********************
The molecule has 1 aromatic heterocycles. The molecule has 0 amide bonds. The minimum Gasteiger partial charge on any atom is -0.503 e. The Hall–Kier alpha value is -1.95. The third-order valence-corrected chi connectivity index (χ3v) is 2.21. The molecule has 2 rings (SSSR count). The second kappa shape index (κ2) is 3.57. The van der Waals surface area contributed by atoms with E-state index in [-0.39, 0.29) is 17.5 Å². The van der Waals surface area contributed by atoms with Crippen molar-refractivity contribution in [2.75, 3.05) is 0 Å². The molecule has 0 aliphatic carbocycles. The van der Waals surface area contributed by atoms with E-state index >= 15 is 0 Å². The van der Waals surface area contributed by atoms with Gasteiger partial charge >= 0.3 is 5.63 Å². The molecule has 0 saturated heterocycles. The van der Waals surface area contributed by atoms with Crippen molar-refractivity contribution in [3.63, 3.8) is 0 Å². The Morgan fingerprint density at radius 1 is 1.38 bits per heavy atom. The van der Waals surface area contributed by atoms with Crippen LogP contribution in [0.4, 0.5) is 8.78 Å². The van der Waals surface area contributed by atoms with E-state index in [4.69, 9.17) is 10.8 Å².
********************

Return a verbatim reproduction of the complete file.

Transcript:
The molecule has 1 aromatic heterocycles. The molecule has 0 amide bonds. The minimum Gasteiger partial charge on any atom is -0.503 e. The Hall–Kier alpha value is -1.95. The third-order valence-corrected chi connectivity index (χ3v) is 2.21. The molecule has 2 rings (SSSR count). The second kappa shape index (κ2) is 3.57. The van der Waals surface area contributed by atoms with E-state index in [-0.39, 0.29) is 17.5 Å². The van der Waals surface area contributed by atoms with Crippen molar-refractivity contribution in [2.75, 3.05) is 0 Å². The molecule has 0 aliphatic carbocycles. The van der Waals surface area contributed by atoms with E-state index >= 15 is 0 Å². The van der Waals surface area contributed by atoms with Gasteiger partial charge >= 0.3 is 5.63 Å². The molecule has 0 saturated heterocycles. The van der Waals surface area contributed by atoms with Crippen molar-refractivity contribution in [3.63, 3.8) is 0 Å². The Morgan fingerprint density at radius 1 is 1.38 bits per heavy atom. The van der Waals surface area contributed by atoms with Crippen LogP contribution in [0.4, 0.5) is 8.78 Å². The van der Waals surface area contributed by atoms with E-state index in [4.69, 9.17) is 10.8 Å².